Ways to Help Struggling Older Readers

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"When reading is easy, it is easy to find good reading" is a favorite saying of my friend Katherine Helmuth.  If you are the parent of a struggling reader who is already a teen or older child, you know how challenging it is to find something that they will enjoy reading.  You also know that if your teen is going to improve their reading skills to the point of being able to easily find good reading, they are going to have to learn and practice their reading skills.

1  Remember What it Is Like To Struggle We have all experienced what it is like to feel like we weren't successful in our efforts to try something.  Maybe we even labelled ourselves as being "not good at ___" when really we just needed to work at it more.  This is what struggling readers experience.  Reminding ourselves of what it feels like allows us to accept our children's feelings of frustration and avoidance of reading.

2  Help Them Find Good Reading  People enjoy reading material that has a story or information they can relate to and is at a level of difficulty to which they can understand.  It may seem like struggling older readers may not be able to find anything that is written at their reading level yet relates to the world of teens and young adults.  Fortunately, librarian and book associations regularly print lists of book that are written just for such readers.  Links to two quality book lists for struggling readers  are at the bottom of this article.

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3  Use Movies to Encourage Reading  Struggling readers often do not understand what they are reading.  This can make it difficult to keep their interest, even when they are reading the latest popular teen novel.  Fortunately, Hollywood has been making many of these novels into movies.  If your struggling reader enjoys one of the movies that is based on a popular teen novel, then your teen already has some background of the story.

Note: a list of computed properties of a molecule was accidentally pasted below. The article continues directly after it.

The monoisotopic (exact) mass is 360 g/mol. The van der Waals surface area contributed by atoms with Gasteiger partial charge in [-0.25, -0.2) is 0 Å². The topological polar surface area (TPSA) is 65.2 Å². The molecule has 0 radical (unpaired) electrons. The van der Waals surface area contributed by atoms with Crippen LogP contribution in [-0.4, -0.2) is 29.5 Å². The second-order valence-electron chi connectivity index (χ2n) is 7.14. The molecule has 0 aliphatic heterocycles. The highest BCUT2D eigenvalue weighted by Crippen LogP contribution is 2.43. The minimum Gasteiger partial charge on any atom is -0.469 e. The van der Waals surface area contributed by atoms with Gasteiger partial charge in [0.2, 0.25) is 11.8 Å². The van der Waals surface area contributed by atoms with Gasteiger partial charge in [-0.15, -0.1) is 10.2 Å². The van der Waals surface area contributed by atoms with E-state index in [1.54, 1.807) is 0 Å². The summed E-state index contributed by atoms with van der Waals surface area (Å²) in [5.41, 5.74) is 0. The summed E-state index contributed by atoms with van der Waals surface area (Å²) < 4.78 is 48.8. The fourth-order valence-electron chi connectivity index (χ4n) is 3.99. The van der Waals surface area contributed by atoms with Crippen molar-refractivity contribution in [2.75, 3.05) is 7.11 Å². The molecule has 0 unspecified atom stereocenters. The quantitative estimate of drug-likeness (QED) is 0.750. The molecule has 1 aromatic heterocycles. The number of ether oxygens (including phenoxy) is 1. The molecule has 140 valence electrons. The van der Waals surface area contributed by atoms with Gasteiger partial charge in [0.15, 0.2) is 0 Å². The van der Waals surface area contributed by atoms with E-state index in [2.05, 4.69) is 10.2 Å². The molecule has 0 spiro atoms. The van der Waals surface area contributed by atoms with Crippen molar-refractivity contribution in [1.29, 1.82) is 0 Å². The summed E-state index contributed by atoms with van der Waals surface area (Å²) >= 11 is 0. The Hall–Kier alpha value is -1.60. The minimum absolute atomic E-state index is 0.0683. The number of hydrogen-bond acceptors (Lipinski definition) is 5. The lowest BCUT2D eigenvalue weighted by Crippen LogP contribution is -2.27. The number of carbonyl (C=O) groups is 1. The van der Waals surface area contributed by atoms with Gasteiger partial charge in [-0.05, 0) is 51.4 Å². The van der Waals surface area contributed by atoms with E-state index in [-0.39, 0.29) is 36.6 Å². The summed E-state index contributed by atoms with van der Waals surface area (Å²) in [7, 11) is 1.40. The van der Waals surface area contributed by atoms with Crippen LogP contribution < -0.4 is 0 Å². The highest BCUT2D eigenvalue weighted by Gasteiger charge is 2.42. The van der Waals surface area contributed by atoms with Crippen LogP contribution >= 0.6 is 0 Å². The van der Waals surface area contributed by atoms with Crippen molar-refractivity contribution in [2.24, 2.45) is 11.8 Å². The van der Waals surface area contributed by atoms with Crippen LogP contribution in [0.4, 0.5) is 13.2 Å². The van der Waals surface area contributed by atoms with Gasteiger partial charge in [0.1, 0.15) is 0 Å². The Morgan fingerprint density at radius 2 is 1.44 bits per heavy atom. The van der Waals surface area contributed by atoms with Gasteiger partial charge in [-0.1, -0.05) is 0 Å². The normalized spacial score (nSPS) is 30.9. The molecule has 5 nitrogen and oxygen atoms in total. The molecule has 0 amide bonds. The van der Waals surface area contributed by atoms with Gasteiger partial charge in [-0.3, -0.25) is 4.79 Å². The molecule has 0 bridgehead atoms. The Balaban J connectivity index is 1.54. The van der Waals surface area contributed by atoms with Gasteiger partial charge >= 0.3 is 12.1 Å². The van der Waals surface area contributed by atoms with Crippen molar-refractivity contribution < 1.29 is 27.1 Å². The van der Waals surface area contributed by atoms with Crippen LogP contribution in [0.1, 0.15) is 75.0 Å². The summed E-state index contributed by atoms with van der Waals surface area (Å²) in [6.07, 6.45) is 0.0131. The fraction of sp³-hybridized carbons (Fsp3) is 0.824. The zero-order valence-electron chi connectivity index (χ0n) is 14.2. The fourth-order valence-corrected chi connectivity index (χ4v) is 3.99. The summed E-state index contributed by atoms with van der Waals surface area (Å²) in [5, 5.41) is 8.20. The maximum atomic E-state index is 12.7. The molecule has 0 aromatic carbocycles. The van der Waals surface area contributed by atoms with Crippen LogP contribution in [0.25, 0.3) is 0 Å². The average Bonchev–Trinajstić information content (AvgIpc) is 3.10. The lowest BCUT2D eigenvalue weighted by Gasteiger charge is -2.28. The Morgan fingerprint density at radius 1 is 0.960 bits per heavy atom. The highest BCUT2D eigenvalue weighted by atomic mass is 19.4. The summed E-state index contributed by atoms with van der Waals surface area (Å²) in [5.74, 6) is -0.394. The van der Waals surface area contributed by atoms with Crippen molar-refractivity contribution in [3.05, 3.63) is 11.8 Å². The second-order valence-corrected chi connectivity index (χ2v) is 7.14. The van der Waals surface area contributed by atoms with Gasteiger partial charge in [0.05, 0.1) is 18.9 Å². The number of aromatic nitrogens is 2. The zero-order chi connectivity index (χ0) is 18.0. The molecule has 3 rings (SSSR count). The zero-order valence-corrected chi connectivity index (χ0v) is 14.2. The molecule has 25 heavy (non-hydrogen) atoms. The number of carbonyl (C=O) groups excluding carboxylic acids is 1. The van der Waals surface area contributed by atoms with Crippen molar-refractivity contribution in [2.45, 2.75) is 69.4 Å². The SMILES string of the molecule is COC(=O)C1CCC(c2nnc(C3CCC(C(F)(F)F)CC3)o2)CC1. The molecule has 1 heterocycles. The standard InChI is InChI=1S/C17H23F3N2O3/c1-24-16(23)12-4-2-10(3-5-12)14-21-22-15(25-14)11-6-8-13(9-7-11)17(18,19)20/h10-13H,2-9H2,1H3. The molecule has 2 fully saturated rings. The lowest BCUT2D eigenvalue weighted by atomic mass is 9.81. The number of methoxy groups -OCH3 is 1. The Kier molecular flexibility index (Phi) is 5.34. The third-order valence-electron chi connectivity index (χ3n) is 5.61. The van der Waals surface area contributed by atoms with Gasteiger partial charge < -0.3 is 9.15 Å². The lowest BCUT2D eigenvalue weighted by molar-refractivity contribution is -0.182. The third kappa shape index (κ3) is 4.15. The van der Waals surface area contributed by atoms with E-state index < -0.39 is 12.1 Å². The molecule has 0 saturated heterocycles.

They may be able to maintain their interest in the novel, since they understand more easily what is going on. 

4  Ask Them To Tell You About What They Read You can help your struggling reader build their comprehension by checking in with them regularly throughout their reading and asking them to tell you what is happening in their book.  If they can't explain what is happening, you can ask them if there are words they are struggling with, or offer to read a few pages out loud to them to help them got back into their reading.

5  Ask Them What they Think Will Happen Next Another good question to help with reading comprehension is to ask them what they think will happen next.  In order to figure out what might happen, your teen will have to understand what is happening now.  This also helps to create anticipation as your teen will want to know if their guess of what will happen next is right.

6  Relate What Is Being Read To Your Own Lives  Talk with your teen about challenges that the main character in their book faces compares with challenges your own teen has faced.

  Novels like the Percy Jackson series have teens who struggle in school, have strained relationships with their parents, and being misunderstood by adults and their own peers.  These are common issues for today's teens.  The Divergent series features characters who simply don't quite fit in, a common feeling for teens.  Discussing these themes and how they relate to your teens life will help draw your teen further into the story, and motivate them to continue reading.

7  Find Ways To Help Them With Difficult Words.  Sometimes a word that is difficult to read or unfamiliar can stop a reader in their tracks.  Teach your teen to find out the meaning of these difficult words so that they can build their vocabulary and learn to persevere in their reading.  Online dictionaries can be particularly good for struggling readers.  Online dictionaries often have a sound feature that speaks the word so that your teen will know what it sounds like.  Online dictionaries also provide multiple definitions from a variety of sources.

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